Anyone who is considering entering the legal profession in England and Wales has to decide whether to train as a barrister or as a solicitor. The two branches of the legal profession have been distinct for centuries, and although the differences are not as clear-cut as they used to be, they are still significant.

Traditionally solicitors ‘solicited’, i.e. touted for work on behalf of barristers. This rather subservient role not only gave the ‘junior’ branch of the profession its name but also perhaps tarnished it somewhat with an image of the slippery salesman, who will say anything to achieve a sale and make his commission. In the US the term ‘solicitor’ can be used for a door-to-door salesman, and signs can be bought reading: ’No Agents or Solicitors’ for people to put on their front doors. This can come as a shock for a self-respecting English legal professional, but it is no news to them that their profession is not generally counted amongst the most popular.

Nonetheless, good solicitors will provide an expert service to their clients in times of need. Solicitors are much more involved with their clients than are barristers. They will interview the client to elicit the facts of their case, analyses the legal issues arising, whether contentious or non-contentious, and decide with the client on a course of action, which may or may not involve a referral to a specialist barrister. Whether or not a barrister or other experts are involved, the solicitor will be the point of contact for the client for as long as the case lasts.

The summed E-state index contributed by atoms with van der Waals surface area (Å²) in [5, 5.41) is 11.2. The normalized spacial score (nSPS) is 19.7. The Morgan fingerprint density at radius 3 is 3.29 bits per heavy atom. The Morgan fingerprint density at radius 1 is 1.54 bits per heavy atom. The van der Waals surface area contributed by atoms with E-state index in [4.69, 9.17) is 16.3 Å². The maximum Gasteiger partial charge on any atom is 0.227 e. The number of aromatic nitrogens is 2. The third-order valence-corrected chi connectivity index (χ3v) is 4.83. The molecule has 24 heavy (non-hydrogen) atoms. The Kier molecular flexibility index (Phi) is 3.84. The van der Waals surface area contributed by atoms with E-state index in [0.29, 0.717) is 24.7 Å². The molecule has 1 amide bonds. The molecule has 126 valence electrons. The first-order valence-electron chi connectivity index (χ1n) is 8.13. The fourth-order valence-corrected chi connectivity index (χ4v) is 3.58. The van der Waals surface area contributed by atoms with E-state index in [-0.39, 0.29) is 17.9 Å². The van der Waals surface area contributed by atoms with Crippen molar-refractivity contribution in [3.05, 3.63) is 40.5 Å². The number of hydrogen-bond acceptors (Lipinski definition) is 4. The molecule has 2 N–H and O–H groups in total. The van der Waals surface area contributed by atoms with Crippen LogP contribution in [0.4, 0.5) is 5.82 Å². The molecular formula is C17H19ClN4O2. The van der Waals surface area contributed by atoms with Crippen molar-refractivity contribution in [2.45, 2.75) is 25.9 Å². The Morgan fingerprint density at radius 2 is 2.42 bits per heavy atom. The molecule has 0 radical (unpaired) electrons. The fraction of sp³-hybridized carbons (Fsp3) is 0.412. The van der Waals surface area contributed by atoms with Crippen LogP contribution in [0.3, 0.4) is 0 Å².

Solicitors often give an initial diagnostic interview either free of charge or for a reduced-rate fixed fee. Thereafter if the case is to be taken on, one of the first things to be discussed is the question of how the work is to be funded and how much it is likely to cost. If the case is one for which Legal Aid is available, and the client is potentially eligible, the solicitor needs to deal with the intricate process of obtaining a Public Funding Certificate, and working out the client’s contribution, if any. It is very important for the discussion about costs to take place early on to avoid giving the client unrealistic expectations and to factor cost into the decision making.

After the first interview, the solicitor will write to the client with a summary of the facts, the law and his advice, and further agreed steps to be taken, or options to be considered. Importantly a time estimate and a costs estimate will also be included.

This initial client care letter is very important and sets the scene for the future professional relationship, also allowing the client, perhaps for the first time, the opportunity to step back and take a realistic look at his or her problem, the potential ways to deal with it and their relative advantages and risks. As the case goes on, the solicitor will periodically review it and report back to the client in clear terms the stage things have got to and their options and steps for the future.

These professional standards should now be universal, and should have gone some way to retrieving the reputation of solicitors for springing nasty surprises on clients as regards the prospects of success or the costs of their case.

Author's Bio: 

Eclipse Process Servers provide process serving support to the legal profession throughout the UK, including supplying process servers in London